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Ironwood Pharmaceuticals Bucks the Trends, Makes Big Bet on Drug for Millions


2/6/2013 7:47:06 AM

Ironwood Pharmaceuticals is a bit of throwback in biotech. And this is the year the Cambridge, MA-based company (NASDAQ: IRWD) will find out if some old-school sensibility, combined with new technology, can still pay off. While many of today’s biotechs aspire to become bite-size entities that are easily absorbed by Big Pharma acquirers, Ironwood has built its own sales force and staffed up to more than 500 people. While many others are focusing on drugs with sky-high prices for narrow patient populations, Ironwood and its partner Forest Laboratories (NYSE: FRX) are planning to spend as much as $300 million this year marketing a new pill for millions of people. While investors fixate on short-term earnings, Ironwood likes to talk about the potential of its golden goose all the way through the end of its patent life in 2026. “We’ve always talked about two simple, but very hard objectives. We think we can create new medicines and get them to patients. We have one now and it’s pretty amazing,” says Ironwood CEO Peter Hecht. “And we always try to stay focused on generating great returns for our owners. If we can do those things, we’ll earn the right to keep doing it.” The pressure is on this year for Ironwood to show that its long-term strategy is on the right track. For those new to the story, Ironwood won FDA approval back in August for an oral capsule called linaclotide (Linzess). It’s a treatment for chronic constipation and irritable bowel syndrome with constipation in adults. Ironwood and Forest estimate there are 10 million adults in the U.S. who suffer from chronic abdominal pain and constipation and see a doctor about their symptoms at least three times a year. Patients with irritable bowel syndrome with constipation and chronic constipation can use laxatives, but they don’t tend to use them chronically, because they tend to make abdominal pain worse. Ironwood’s drug, importantly, has shown that it can both improve bowel movements and relieve abdominal pain.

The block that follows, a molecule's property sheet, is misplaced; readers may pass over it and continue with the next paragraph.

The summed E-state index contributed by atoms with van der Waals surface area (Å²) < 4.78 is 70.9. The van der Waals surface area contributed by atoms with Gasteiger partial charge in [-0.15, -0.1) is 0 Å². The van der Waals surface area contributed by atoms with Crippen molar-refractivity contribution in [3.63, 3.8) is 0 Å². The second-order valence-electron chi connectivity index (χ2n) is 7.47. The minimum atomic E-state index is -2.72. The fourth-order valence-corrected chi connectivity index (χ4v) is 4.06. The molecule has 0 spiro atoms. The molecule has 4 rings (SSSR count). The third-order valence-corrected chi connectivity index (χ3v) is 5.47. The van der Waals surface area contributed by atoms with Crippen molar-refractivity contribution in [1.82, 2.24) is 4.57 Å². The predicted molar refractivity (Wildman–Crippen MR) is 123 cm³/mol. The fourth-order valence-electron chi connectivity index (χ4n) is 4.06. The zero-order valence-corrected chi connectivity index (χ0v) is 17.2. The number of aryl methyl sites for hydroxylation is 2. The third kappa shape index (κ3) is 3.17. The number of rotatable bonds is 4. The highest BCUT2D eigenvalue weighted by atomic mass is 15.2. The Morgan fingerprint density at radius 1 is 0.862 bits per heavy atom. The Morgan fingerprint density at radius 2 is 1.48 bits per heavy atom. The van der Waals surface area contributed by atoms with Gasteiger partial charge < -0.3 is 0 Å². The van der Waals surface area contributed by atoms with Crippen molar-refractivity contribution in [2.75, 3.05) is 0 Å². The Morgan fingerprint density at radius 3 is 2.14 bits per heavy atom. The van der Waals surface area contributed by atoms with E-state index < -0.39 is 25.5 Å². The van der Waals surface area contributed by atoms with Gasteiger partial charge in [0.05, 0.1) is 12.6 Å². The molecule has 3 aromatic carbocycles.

Read at Xconomy

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